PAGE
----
14 Works

Data from: Non-linear effects of phylogenetic distance on early-stage establishment of experimentally introduced plants in grassland communities

Eva Maria Malecore, Wayne Dawson, Anne Kempel, Gregor Müller & Mark Van Kleunen
1. The phylogenetic distance of an introduced plant species to a resident native community may play a role in determining its establishment success. While Darwin’s naturalization hypothesis predicts a positive relationship, the preadaptation hypothesis predicts a negative relationship. Rigorous tests of this now so-called Darwin’s naturalization conundrum require not only information on establishment successes but also of failures, which is frequently not available. Such essential information, however, can be provided by experimental introductions. 2. Here,...

Data from: Flexibility, variability and constraint in energy management strategies across vertebrate taxa revealed by long-term heart rate measurements

Lewis G. Halsey, Jonathan A. Green, Sean D. Twiss, Walter Arnold, Sarah J. Burthe, Patrick J. Butler, Steve J. Cooke, David Gremillet, Thomas Ruf, Olivia Hicks, Katarzyna J. Minta, Tanya S. Prystay, Claudia A.F. Wascher, Vincent Careau, Steven J Cooke, Tania S Prystay & Claudia AF Wascher
1) Animals are expected to be judicious in the use of the energy they gain due to the costs and limits associated with its intake. The management of energy expenditure (EE) exhibited by animals has previously been considered in terms of three patterns: the constrained, independent and performance patterns of energy management. These patterns can be interpreted by regressing daily EE against maintenance EE measured over extended periods. From the multiple studies on this topic,...

Data from: Rapid and dynamic alternative splicing impacts the Arabidopsis cold response transcriptome

Cristiane P. G. Calixto, Wenbin Guo, Allan B. James, Nikoleta A. Tzioutziou, Juan C. Entizne, Paige E. Panter, Heather Knight, Hugh Nimmo, Runxuan Zhang & John W. S. Brown
Plants have adapted to tolerate and survive constantly changing environmental conditions by re-programming gene expression. The dynamics of the contribution of alternative splicing (AS) to stress responses are unknown. RNA-sequencing of a time-series of Arabidopsis thaliana plants exposed to cold determines the timing of significant AS changes. This shows a massive and rapid AS response with coincident waves of transcriptional and AS activity occurring in the first few hours of temperature reduction, and further AS...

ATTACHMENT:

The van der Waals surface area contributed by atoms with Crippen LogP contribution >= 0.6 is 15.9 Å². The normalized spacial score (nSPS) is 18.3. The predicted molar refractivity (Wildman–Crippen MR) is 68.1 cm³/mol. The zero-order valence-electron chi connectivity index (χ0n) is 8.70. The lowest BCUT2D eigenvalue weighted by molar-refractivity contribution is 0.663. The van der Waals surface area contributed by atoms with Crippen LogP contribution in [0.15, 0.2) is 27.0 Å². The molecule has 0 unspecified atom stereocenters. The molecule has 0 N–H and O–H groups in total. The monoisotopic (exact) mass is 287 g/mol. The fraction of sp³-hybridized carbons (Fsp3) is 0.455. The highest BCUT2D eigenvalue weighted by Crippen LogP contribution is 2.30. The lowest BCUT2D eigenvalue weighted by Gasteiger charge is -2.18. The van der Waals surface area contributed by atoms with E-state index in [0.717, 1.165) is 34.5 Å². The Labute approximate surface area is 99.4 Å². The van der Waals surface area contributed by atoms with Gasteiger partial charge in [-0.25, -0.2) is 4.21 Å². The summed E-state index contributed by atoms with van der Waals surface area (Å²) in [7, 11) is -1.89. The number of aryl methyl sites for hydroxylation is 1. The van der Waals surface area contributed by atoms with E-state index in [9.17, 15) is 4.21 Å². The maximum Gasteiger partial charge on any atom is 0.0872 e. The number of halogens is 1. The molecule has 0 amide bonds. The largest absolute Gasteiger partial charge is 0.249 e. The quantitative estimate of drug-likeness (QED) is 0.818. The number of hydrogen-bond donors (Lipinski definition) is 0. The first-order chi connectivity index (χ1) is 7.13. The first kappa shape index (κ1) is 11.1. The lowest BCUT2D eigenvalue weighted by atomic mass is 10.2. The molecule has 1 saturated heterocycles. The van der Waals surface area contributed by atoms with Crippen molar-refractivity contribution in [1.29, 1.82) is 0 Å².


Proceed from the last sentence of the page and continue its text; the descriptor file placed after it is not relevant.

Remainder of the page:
Data from: Spatio-temporal variation in fitness responses to contrasting environments in Arabidopsis thaliana

Moises Exposito-Alonso, Adrian C. Brennan, Carlos Alonso-Blanco & F. Xavier Pico
The evolutionary response of organisms to global climate change is expected to be strongly conditioned by pre-existing standing genetic variation. In addition, natural selection imposed by global climate change on fitness-related traits can be heterogeneous over time. We estimated selection of life-history traits of an entire genetic lineage of the plant A. thaliana occurring in north-western Iberian Peninsula that were transplanted over multiple years into two environmentally contrasting field sites in southern Spain, as southern...

Data from: Epidermal expression of a sterol biosynthesis gene regulates root growth by a non-cell autonomous mechanism in Arabidopsis

Eleri Short, Margaret Leighton, Gul Imriz, Dongbin Liu, Naomi Cope-Selby, Flora Hetherington, Andrei Smertenko, Patrick J. Hussey, Jennifer F. Topping & Keith Lindsey
The epidermis is hypothesized to play a signalling role during plant development. One class of mutants showing defects in signal transduction and radial patterning are those in sterol biosynthesis. The expectation is that living cells require sterols, but it is not clear that all cell types express sterol biosynthesis genes. The HYDRA1 (HYD1) gene of Arabidopsis encodes sterol ∆8-∆7 isomerase, and although hyd1 seedlings are defective in radial patterning across several tissues, we show that...

Data from: Autofertility and self-compatibility moderately benefit island colonization of plants

Mialy Razanajatovo, Mark Van Kleunen, Holger Kreft, Wayne Dawson, Franz Essl, Jan Pergl, Petr Pyšek, Marten Winter & Patrick Weigelt
Aim: The current geographical distribution of species largely reflects colonization success after natural long‐distance dispersal or introduction by humans. Plants with selfing ability should have an advantage when establishing on islands where mates and pollinators are limited (Baker's law). However, high percentages of dioecious and self‐incompatible species have been reported for some islands, possibly resulting from post‐colonization evolution. Given that such evolution is less likely to apply to alien species recently introduced to islands by...

Data from: Synchronous diversification of Sulawesi's iconic artiodactyls driven by recent geological events

Laurent A. F. Frantz, Anna Rudzinski, Abang Mansyursyah Surya Nugraha, Allowen Evin, James Burton, Ardern Hulme-Beaman, Anna Linderholm, Ross Barnett, Rodrigo Vega, Evan K. Irving-Pease, James Haile, Richard Allen, Kristin Leus, Jill Shephard, Mia Hillyer, Sarah Gillemot, Jeroen Van Den Hurk, Sharron Ogle, Cristina Atofanei, Mark G. Thomas, Friederike Johansson, Abdul Haris Mustari, John Williams, Kusdiantoro Mohamad, Chandramaya Siska Damayanti … & Greger Larson
The high degree of endemism on Sulawesi has previously been suggested to have vicariant origins, dating back 40 Myr ago. Recent studies, however, suggest that much of Sulawesi’s fauna assembled over the last 15 Myr. Here, we test the hypothesis that more recent uplift of previously submerged portions of land on Sulawesi promoted diversification, and that much of its faunal assemblage is much younger than the island itself. To do so, we combined palaeogeographical reconstructions...

Data from: Introduced garden plants are strong competitors of native and alien residents under simulated climate change